In its decision "Webseitenanzeige" (decision X ZR 121/09 web page display), the German Federal Court ("BGH") has delivered another decision on the patentability of computer-implemented inventions. The decision is a major disappointment to patentees, and is at odds with current EPO practice.
With this judgement, the BGH upheld a decision from the Patents Court to revoke German patent no. DE 10118595 (European equivalent EP1246078, granted in the US as patent no. 7296062). The invention related to a method of generating a graphic representation of previously visited web pages, to enable the user to return to a previous web page by selecting the presentation, i.e. without having to (repeatedly) operate the "go back" button of the web browser. The presentation was generated on a server rather than the client web browser.
The BGH applied the two-stage test from its earlier decision "Dynamische Dokumentengenerierung" (decision Xa ZB 20/08) to determine whether the invention was excluded from patentability.
This test requires examination of (i) whether the invention is a technical invention, and (ii) whether the invention resided in a non-patentable computer program "as such".
In step (i), the BGH concluded that the invention was technical by the mere presence of "typical steps of the processing, storage and transmission of data by means of technical devices".
In line with EPO practice (itself based on older German cases such as "Sprachanalyseeinrichtung", case XZB 15/98), the first step no longer represents a serious hurdle: any computer-implemented invention that involves a processor, storage means or suchlike is now considered technical.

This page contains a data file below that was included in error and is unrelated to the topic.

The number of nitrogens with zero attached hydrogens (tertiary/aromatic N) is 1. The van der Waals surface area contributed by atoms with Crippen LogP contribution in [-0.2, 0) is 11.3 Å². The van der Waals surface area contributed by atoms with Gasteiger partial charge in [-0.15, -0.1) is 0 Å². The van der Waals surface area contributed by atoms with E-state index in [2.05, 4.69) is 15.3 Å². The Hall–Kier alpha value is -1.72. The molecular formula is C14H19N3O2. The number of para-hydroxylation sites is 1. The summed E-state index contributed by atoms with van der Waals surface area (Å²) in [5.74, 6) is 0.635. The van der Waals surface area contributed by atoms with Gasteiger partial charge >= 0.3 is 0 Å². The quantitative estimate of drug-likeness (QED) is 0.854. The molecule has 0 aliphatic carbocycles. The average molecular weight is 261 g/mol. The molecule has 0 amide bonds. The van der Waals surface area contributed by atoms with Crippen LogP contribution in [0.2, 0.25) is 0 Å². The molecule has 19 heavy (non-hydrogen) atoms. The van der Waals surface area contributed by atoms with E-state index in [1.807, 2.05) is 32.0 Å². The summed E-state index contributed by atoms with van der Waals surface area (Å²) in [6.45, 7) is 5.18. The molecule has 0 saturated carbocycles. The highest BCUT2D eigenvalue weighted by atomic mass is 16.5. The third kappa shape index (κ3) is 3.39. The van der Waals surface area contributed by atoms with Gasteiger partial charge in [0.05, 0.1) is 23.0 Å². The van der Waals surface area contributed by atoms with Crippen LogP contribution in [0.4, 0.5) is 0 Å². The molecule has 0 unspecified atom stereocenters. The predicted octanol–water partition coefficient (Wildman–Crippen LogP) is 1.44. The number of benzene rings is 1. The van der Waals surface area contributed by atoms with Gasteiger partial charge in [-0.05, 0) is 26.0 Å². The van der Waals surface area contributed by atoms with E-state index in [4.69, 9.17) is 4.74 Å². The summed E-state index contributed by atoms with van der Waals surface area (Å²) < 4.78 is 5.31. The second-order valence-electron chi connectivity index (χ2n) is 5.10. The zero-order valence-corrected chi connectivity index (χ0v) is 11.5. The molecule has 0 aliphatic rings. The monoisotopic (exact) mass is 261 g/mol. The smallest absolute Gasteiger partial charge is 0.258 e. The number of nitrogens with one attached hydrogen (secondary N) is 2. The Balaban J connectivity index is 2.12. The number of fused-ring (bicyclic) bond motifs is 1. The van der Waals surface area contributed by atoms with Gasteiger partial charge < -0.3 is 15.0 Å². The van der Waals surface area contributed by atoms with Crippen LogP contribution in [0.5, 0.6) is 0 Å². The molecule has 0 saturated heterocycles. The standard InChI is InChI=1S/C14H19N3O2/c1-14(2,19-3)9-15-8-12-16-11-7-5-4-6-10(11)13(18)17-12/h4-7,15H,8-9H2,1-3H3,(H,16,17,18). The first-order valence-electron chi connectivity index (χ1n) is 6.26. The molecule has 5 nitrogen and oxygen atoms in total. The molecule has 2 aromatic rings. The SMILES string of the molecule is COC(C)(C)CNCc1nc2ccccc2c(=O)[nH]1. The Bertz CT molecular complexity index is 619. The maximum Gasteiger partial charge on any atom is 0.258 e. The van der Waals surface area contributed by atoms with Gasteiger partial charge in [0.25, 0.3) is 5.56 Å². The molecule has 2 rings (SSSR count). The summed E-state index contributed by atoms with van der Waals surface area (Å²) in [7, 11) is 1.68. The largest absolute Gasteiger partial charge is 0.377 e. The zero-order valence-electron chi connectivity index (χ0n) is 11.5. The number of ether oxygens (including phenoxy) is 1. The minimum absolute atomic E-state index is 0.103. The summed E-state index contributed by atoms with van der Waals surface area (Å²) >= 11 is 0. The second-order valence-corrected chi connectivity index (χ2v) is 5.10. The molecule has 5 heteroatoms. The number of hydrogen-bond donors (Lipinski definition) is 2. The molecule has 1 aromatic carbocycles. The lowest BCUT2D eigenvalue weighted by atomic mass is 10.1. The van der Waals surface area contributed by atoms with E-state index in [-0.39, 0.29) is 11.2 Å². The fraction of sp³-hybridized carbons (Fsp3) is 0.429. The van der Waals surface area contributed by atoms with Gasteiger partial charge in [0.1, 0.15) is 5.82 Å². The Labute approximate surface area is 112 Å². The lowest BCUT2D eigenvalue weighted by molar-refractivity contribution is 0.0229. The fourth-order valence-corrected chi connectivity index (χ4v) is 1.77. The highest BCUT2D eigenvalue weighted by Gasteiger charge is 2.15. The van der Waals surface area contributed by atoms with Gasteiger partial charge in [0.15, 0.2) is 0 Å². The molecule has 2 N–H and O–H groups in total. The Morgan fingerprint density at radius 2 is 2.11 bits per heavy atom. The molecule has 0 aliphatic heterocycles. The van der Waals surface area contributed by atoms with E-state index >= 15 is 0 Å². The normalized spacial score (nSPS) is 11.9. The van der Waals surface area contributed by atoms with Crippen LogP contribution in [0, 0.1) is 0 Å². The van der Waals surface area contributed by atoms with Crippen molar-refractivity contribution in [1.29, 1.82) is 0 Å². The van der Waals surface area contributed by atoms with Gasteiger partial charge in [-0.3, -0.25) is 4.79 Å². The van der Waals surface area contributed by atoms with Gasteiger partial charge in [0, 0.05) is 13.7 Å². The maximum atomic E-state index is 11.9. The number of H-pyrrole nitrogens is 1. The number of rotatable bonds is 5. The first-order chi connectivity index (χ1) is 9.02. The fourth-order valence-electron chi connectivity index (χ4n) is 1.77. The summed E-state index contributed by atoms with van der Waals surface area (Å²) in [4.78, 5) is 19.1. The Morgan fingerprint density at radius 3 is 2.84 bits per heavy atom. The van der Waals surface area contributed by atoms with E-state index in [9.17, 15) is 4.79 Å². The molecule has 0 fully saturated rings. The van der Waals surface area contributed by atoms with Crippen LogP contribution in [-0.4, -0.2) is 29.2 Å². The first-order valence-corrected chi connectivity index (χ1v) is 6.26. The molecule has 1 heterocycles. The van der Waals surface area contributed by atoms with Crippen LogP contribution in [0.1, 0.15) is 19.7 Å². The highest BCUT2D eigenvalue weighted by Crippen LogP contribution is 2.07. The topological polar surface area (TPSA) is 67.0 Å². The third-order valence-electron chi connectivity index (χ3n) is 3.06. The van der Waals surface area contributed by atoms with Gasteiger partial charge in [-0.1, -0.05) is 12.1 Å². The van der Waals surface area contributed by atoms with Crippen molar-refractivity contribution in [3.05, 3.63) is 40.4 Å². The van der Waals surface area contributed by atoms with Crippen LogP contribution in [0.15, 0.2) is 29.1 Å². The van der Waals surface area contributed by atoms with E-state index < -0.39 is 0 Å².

Step (ii) involves two questions, namely whether (a) the invention solves a concrete technical problem, and (b) the solution is achieved by technical means. Technical means to solve a technical problem can reside in the following:
• A modification or a fundamentally different use of the components of a computer system.
• The execution of a computer program being determined by technical circumstances outside the computer system.
• The computer program taking into account the technical characteristics of the computer system.
These examples are taken from "Dynamische Dokumentengenerierung". However, the present decision for the first time gives the impression that these examples are exhaustive.
Even though step (ii) is specific to German practice, it previously resulted in decisions more or less consistent with the EPO approach. According to the EPO approach, only features that make a technical contribution are taken into account for assessing "inventive step". See for example T424/03 and T154/04. Not so in this case.
In the decision, individual features are rejected as non-technical because they are considered known or to reside in "mere data processing".
Technical effects were ignored
Interactions between individual components as well as possible technical effects resulting from such interaction are entirely ignored. For example, the BGH discusses the feature of having a server - rather than the client browser - generate the graphic presentation and states that this step is a mere relocation of operations from one component (client) to another (server), which is "nothing but an organizational relocation of data processing between plural network components. Even if this enabled the use of stripped down [client] computers, this would have to be seen as a measure of data processing and not the solution of a concrete technical problem" (comment in brackets and emphasis added).
Reversal of earlier case law
What the BGH appears to be saying is that data processing is non-technical as such and therefore cannot ever solve a concrete technical problem. This is a reversal of earlier BGH case law, in which it was held that data processing can indeed be technical, namely if it solves a concrete technical problem.